One really underrated tip that I can give to up and coming disc golfers is to become an athlete. By this I mean you need to get healthy and fit. If you take a look at the best disc golfers in the world, you’ll notice that they’re almost all very fit and in shape. That’s also the case with almost every other professional athlete on the planet. Disc golf is not overly demanding, but if you want to get significantly better, you’ve got to become a disc golf athlete: extremely fit and extremely dedicated to improving your game. Check out our two workout posts below that were made specifically for disc golf ⬇️. “The 12 Best Disc Golf Exercises to Keep You Fit.” “The Only Disc Golf Core Workout You’ll Ever Need.”
I absolutely love drills. Drills are a fundamental way to practice various throwing techniques and hone in certain skills on the disc golf course like putting and driving. And they can really comprise of anything and everything you can imagine. For example, check out the following drills below: Drill #1 – 10 in a row putting drill: This drill is simple and requires you to make 10 putts in a row from a certain spot before you move to a new more difficult spot. Drill #2 – field goals drill: for this drill, you will start on the 50 yard line of a football field. That means you’re about 60 yards, or 180 feet total, from the field goal posts (50 yard line + 10 yards of end zone). From here, you’ll work on your distance and accuracy by trying to throw you disc through the field goal posts. If you can consistently do this, back up 10 yards and start again. If you went the length of the field, you would be at the opposite end’s field goal post and your total throw distance will be 120 yards or 360 feet. If you can consistently make that 360 foot shot, your throws should look much better on the course. For more drills, check out my drills post below ⬇️. “The 50 Best Disc Golf Drills to Change Your Game Forever.”
The next tip on my list is a good one. Something I’ve talked about thoroughly since I started this blog: making sure that you have personal practice equipment at home. Because if truly want to improve your disc golf game, I’ve already said it, but you have to practice daily. And you can’t feasibly practice every day unless you have some practice equipment at home. Nobody can get to the course daily. If you can, go for it. But for the rest of us, there are three pieces of equipment that you should have at your home to help you practice.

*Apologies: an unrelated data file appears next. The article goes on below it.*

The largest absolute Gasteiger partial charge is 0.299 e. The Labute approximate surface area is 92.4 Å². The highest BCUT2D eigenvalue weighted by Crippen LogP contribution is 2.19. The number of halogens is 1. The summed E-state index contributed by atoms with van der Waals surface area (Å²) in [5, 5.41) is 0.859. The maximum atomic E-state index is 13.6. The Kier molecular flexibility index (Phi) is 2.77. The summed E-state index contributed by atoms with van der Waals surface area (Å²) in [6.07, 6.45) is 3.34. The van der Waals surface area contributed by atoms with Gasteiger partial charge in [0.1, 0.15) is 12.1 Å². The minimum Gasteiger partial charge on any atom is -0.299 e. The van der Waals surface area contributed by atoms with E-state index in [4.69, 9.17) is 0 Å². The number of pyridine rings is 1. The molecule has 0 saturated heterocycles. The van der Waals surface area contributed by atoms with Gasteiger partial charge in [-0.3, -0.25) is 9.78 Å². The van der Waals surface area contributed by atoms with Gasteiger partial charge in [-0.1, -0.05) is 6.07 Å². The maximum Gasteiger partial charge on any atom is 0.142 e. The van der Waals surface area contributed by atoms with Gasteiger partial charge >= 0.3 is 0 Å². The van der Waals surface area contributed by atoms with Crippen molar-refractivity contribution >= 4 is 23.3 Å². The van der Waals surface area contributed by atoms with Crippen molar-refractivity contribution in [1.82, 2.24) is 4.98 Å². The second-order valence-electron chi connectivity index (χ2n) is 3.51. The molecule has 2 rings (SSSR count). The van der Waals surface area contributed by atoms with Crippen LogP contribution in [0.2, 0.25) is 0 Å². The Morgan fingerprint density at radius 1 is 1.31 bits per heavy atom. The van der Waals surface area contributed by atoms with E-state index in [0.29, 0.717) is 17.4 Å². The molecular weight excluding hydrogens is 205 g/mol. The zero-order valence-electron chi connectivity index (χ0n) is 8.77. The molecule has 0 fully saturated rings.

Once your skill on the disc golf course starts improving, I want you to start looking into the technical knowledge side of disc golf. You can start learning technical knowledge as a beginner, but this really only applies once you start becoming a serious, highly competitive disc golfer. I want you to start learning all of the rules down to the small detailed rules. Understanding all of these rules will help you in unique situations and can definitely benefit you once you start playing competitively or in tournaments. For example: I was out on the course not too long ago and my disc ended up on top of the basket. Because I knew the rules, and actually wrote a post on this, that disc did not count as completing the hole. So I had to play the hole with one more stroke to finish and it added a stroke to my score. If you want to get more competitive, you need to learn all of the rules/technical knowledge of disc golf. Check out the Official Rules of Disc Golf here on PDGA.com.
Disc golf is all about strategy. It’s more than just throwing your disc at the basket. So from now on, whenever you throw, I want you to think about a few things:
The next crucial tip on this list is to consolidate the amount of discs in your bag from 20-30 discs down to no more than 10-12 (less if possible).This gives you the opportunity to play with them more and get better with those specific discs. With 20-30 discs, you’re really a jack of all trades, master of none. By switching it up and carrying less discs, you become a master of all of the discs in your bag. This will force you to start really thinking about YOUR game, figuring out what you’re best at, and which discs you throw best. The overall result will be better scores and more improvement on the course.
If you’re a newer player and you’re looking for serious improvement on the course, mastering the mental side of disc golf can really help you get better. Here are a few quick mental disc golf tips:
One of the most important concepts in all of disc golf is correct throwing technique. If you have poor technique, everything else really doesn’t matter. But developing good technique is hard. Below, I’ve outlined the 7 steps to the best disc golf technique: